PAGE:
SPC - get active




StreunerProContainment is our action project for intelligent infection protection in times of pandemic!

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sustainable measures for infection protection in the field of education

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smart and well-thought-out general measures to contain the pandemic

We appeal to
those responsible in politics and public authorities,
to fulfil their duty of care,
to protect the entire population,
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SPC - get active!

What is the current situation and what could we do to improve it?

There are ideas on how we can improve the situation in the education sector.

Of course, in the first place, we should all pay attention to the necessary rules of infection protection and also promote this among friends and acquaintances.

However, there are also good ideas about what we can do additionally, to keep the situation from getting worse. These ideas include the valuable suggestions from Marina Weisband, which she recently presented in an interview with StifterTV. Below you can find the transcript and the source of this really recommendable video (the transcript is also available here as a pdf):


Transcript video source: https://stifter-tv.com/bildungskonzepte-in-zeiten-der-pandemie/

Jörg Birkelbach (StifterTV):
Dear viewers, today I have an appointment with Marina Weisband, Ms. Weisband and I have already met on a foundation day in Mannheim. And there you (Ms Weisband) introduced me to the Aula project. You were there on a panel in the discussion round, and it was also about this educational concept. This is one of your passions, one of your domains, which you are very familiar with. And you are introducing them very often in talks on analog television. Now you are a guest on Stifter TV […]. You said there are problems with the concept of education that we have at the moment because of the pandemic. I would like to make a video about it ... and now you are sitting here and now we are making a video about it. I am very pleased […]. Yes, many parents are currently experiencing these problematic situations [...] homeschooling; - It always sounds so simple. There are very, very many problem areas. And you developed a concept that we would like to present here today. Maybe I can give you the floor.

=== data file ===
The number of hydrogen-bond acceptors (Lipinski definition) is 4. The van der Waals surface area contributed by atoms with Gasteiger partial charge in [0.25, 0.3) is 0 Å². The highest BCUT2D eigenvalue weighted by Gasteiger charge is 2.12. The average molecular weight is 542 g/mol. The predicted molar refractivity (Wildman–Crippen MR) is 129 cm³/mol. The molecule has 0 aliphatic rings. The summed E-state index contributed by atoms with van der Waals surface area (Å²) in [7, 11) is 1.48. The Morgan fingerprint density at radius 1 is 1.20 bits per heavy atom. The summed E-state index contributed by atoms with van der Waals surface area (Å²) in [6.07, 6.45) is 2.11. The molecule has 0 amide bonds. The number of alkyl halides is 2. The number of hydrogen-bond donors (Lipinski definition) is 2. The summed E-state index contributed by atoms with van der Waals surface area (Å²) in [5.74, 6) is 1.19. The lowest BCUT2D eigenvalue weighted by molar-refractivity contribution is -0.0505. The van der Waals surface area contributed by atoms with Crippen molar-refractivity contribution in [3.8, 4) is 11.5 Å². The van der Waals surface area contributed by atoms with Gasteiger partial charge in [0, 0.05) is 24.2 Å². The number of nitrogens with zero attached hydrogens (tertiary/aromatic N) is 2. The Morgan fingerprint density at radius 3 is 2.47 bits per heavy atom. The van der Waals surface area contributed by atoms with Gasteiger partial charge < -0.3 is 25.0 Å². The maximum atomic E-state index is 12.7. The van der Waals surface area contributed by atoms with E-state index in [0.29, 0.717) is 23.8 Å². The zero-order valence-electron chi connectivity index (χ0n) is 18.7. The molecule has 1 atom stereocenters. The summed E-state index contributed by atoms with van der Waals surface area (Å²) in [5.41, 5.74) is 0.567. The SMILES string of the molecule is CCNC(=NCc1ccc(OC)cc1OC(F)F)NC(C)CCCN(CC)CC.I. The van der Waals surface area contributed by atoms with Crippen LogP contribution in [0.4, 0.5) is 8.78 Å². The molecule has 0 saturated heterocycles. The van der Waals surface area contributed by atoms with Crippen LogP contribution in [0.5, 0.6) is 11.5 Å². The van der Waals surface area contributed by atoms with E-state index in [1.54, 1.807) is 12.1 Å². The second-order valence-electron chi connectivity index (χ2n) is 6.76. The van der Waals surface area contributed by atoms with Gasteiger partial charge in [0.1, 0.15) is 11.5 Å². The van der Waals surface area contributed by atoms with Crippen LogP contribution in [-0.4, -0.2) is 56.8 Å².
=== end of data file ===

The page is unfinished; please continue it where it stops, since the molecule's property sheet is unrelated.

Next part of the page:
Marina Weisband:
Thank you very much. Well, [...] I am working with schools and that means I saw exactly how it worked or didn't work in May when the schools were closed and the children were basically learning at distance. At some schools that already - let's say - worked more digitally before, but which also worked more project-oriented and interdisciplinary, with more personal responsibility from the students. It went better with them.

In contrast to this, those who placed great value on control, on presence, on regular instruction, as we are familiar with, say, from the last century. It was worse for them. And a big problem that was raised again and again was educational equity. The fact that the children who had no room of their own, no devices of their own, no parents who could support them in learning, [...] were very disadvantaged.

And back then I said: Hey guys, the first wave is over now. That's nice. But there is a second wave coming. Don't we have to get prepared for it?

The ministries of education didn't give priority to this: No, we do face-to-face lessons and face-to-face lessons is the best way of learning and we go through with it!